Can 5,000 Frenchmen, all chefs and all members of the formidable La Societe des Cuisiniers de Paris, be wrong? Could be, writes Gourmet Robert Courtine in Paris' influential Le Monde. "Chefs and those who pride themselves on a knowledge of gastronomy will be up in arms," M. Courtine admits, but his shattering discovery is simply this: the best food is cold food.
" 'Hot food gives bulk, flesh and increases secretions,' " wrote Courtine, quoting a tract on cattle breeding. "'Cold food gives endurance and energy...and is suitable for working animals.' Why should man, considered as an animal, be any different from the others?"
Such heresy will stir the wrath of chefs, said Courtine, because "Cold food cannot stand up to mediocrity. An egg which is not of the first freshness would be tasted in a cold preparation." Is it not possible, Courtine needled, that great chefs prefer hot foods because they are merely lazy?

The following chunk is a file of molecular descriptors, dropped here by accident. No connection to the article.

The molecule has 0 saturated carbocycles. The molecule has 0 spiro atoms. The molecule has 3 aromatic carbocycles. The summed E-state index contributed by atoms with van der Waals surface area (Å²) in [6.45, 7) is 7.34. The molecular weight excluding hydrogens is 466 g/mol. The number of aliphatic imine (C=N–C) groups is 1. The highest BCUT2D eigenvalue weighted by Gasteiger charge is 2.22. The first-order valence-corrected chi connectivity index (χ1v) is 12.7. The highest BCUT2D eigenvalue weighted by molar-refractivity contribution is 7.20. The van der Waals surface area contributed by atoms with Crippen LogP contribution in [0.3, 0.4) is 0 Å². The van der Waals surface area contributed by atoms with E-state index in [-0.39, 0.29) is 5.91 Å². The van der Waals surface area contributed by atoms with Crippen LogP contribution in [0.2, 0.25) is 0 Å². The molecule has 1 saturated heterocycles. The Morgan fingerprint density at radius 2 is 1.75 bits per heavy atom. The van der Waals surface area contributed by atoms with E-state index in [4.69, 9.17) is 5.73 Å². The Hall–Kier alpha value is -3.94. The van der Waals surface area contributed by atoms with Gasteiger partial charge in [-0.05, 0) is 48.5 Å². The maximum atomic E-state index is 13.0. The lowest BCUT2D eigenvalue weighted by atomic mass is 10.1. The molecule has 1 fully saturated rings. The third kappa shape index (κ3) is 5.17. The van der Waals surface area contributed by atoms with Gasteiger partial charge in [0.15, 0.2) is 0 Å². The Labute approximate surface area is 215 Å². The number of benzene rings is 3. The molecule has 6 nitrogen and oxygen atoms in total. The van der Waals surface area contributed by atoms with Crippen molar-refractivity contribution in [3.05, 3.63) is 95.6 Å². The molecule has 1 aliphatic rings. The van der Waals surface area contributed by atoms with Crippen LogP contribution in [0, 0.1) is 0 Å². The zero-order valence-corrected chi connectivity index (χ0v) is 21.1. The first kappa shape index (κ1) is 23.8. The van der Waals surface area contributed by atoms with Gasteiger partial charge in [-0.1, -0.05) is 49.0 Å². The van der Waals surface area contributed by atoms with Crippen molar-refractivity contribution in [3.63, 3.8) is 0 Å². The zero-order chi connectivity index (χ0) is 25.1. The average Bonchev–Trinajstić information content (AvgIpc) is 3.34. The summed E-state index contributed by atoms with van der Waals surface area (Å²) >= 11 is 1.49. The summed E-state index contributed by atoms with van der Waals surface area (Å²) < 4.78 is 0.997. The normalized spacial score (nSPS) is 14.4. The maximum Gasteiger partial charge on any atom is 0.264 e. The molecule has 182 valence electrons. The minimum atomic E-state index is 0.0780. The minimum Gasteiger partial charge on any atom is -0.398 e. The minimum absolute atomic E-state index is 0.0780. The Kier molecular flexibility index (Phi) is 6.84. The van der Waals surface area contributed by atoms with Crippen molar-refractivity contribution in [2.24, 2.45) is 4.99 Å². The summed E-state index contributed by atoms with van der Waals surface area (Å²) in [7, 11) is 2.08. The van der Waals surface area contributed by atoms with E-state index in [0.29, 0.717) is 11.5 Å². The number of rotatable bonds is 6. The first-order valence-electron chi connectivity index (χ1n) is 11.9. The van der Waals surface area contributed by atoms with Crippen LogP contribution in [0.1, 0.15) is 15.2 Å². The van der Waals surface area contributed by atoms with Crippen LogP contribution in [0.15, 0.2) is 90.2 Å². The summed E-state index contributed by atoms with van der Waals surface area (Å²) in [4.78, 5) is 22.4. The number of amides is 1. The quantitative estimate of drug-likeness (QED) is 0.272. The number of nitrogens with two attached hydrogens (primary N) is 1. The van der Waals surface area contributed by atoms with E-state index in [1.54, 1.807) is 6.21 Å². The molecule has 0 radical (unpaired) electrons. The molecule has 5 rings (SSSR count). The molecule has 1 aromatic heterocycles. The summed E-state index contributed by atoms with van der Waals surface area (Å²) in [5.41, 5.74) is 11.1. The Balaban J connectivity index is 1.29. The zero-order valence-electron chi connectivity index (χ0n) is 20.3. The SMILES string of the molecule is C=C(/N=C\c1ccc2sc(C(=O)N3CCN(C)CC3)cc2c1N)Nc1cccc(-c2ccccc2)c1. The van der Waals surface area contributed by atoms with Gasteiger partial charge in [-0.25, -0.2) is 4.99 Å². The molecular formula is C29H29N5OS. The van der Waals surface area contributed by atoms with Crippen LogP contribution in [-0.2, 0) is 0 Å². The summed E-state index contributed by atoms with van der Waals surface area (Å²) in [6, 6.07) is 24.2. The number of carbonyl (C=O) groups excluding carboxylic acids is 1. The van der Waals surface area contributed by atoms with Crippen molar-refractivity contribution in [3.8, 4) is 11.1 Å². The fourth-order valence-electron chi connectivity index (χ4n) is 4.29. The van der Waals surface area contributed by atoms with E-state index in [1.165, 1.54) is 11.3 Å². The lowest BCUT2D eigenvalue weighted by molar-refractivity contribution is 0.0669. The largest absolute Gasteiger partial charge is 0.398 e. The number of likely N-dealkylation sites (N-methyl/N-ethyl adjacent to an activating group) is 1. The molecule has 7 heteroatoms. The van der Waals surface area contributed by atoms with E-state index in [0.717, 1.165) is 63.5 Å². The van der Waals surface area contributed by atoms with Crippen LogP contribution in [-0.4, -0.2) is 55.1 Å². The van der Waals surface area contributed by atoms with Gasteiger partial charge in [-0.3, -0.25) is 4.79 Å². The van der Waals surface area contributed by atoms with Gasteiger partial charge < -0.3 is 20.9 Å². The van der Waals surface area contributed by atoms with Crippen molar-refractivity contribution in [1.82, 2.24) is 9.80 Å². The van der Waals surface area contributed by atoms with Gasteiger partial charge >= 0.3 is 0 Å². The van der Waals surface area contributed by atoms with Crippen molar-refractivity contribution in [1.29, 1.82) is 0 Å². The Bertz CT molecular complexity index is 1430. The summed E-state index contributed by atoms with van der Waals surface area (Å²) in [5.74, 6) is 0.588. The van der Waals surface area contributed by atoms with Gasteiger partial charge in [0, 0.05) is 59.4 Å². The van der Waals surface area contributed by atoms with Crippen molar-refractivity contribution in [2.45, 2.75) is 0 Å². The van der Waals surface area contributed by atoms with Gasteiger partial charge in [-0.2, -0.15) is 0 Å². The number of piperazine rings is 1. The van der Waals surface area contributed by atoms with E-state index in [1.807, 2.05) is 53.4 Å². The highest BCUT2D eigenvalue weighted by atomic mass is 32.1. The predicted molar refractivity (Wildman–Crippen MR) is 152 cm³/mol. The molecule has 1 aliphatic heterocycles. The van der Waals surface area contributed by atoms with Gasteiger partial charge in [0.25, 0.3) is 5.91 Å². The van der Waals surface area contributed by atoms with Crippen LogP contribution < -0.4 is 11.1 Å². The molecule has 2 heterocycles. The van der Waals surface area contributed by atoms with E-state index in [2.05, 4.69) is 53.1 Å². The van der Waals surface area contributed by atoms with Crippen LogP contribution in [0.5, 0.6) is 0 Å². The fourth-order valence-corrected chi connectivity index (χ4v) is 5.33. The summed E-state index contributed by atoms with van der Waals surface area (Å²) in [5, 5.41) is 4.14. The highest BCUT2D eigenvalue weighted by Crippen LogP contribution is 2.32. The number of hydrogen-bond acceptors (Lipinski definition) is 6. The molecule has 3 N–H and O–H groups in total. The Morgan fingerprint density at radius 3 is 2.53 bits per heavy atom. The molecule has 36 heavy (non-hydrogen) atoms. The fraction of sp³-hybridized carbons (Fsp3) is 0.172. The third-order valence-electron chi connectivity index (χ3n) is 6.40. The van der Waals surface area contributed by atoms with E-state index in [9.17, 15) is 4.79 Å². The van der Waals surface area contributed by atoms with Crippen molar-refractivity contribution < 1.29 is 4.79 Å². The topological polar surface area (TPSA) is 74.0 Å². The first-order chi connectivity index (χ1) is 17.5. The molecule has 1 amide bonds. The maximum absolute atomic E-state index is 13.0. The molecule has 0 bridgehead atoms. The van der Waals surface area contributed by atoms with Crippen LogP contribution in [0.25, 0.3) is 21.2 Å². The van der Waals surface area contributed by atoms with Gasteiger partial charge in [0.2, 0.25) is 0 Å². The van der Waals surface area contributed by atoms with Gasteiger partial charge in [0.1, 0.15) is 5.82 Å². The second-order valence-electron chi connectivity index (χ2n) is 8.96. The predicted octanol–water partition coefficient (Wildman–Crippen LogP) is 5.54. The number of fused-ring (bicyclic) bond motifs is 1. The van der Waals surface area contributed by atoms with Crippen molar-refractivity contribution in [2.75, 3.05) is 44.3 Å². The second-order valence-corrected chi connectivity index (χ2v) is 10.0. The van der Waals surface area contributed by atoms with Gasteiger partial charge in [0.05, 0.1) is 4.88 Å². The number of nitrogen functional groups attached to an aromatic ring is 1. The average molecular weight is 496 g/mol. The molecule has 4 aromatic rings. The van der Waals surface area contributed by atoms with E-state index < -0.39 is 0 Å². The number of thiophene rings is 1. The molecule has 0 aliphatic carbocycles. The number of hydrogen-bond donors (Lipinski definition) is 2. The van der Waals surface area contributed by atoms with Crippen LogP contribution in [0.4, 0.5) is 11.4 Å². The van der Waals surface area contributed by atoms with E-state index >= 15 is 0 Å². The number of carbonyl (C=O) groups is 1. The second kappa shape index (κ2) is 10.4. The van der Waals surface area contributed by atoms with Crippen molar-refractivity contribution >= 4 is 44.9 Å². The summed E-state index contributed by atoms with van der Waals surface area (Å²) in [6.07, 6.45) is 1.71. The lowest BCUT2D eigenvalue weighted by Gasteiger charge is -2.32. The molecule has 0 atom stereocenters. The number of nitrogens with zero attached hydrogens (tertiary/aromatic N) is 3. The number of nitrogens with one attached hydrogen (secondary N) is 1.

Courtine was not content to let the matter rest there. Not only should food be served cold, he said, but so, indeed, should red table wine. "Ask restaurateurs to put a bottle of red wine on ice, and they'll think you're crazy," he wrote. But the fact is that while room temperature was fine for wine in the days before central heating, room temperature now is far too hot. "Today," he concluded with a flourish, "we stupidly heat wine until it is undrinkable."
Twenty-three finalists—three of them women—puffed through the pipe-smoking championships of the world in Lancaster, Pa. last week, an event in which each contestant was given a pipeful of tobacco and a single match. The object: to keep sending up smoke as long as possible.
Ann Busselle of New York had tough luck at the start; she broke her match. Defending Champion Howard Resch of Flint, Mich, got overanxious, puffed himself out in 34 minutes 10 seconds. Edna Bohrer of Milwaukee, who takes off her shoes when she smokes, faded at 59 minutes 35 seconds. The winner was Richard Austin, also of Flint, who managed to make his 3.3 grams of tobacco last 85 minutes 10 seconds, thereby proving—well, what?
Australia's touring tennis stars have long been standoffish to their public. Just how standoffish was made clear again the other day at the Eastern Grass Court championships in South Orange, N.J. Tournament officials informed reporters that all interviews, no matter how informal, would have to be "cleared" through Aussie Team Captain Adrian Quist. "They're a strange breed of cats," muttered one official, "almost like the Russians. Nobody can say anything without Quist's O.K."